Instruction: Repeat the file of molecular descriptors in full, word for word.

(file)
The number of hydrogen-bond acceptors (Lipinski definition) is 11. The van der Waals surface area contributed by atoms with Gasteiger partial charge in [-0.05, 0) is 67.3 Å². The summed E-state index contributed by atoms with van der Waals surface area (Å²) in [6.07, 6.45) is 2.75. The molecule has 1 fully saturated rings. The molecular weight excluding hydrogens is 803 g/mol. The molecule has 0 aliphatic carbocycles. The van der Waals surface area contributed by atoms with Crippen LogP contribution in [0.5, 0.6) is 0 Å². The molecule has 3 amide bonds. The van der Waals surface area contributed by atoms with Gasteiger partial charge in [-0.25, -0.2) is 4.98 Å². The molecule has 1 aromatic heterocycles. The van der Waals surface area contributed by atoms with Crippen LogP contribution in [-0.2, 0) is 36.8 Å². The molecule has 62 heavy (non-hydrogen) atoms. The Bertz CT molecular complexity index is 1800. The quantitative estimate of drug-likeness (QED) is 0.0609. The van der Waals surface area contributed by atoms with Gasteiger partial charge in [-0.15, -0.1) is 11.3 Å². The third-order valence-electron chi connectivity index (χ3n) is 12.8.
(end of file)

The number of hydrogen-bond acceptors (Lipinski definition) is 11. The van der Waals surface area contributed by atoms with Gasteiger partial charge in [-0.05, 0) is 67.3 Å². The summed E-state index contributed by atoms with van der Waals surface area (Å²) in [6.07, 6.45) is 2.75. The molecule has 1 fully saturated rings. The molecular weight excluding hydrogens is 803 g/mol. The molecule has 0 aliphatic carbocycles. The van der Waals surface area contributed by atoms with Crippen LogP contribution in [0.5, 0.6) is 0 Å². The molecule has 3 amide bonds. The van der Waals surface area contributed by atoms with Gasteiger partial charge in [-0.25, -0.2) is 4.98 Å². The molecule has 1 aromatic heterocycles. The van der Waals surface area contributed by atoms with Crippen LogP contribution in [-0.2, 0) is 36.8 Å². The molecule has 62 heavy (non-hydrogen) atoms. The Bertz CT molecular complexity index is 1800. The quantitative estimate of drug-likeness (QED) is 0.0609. The van der Waals surface area contributed by atoms with Gasteiger partial charge in [-0.15, -0.1) is 11.3 Å². The third-order valence-electron chi connectivity index (χ3n) is 12.8.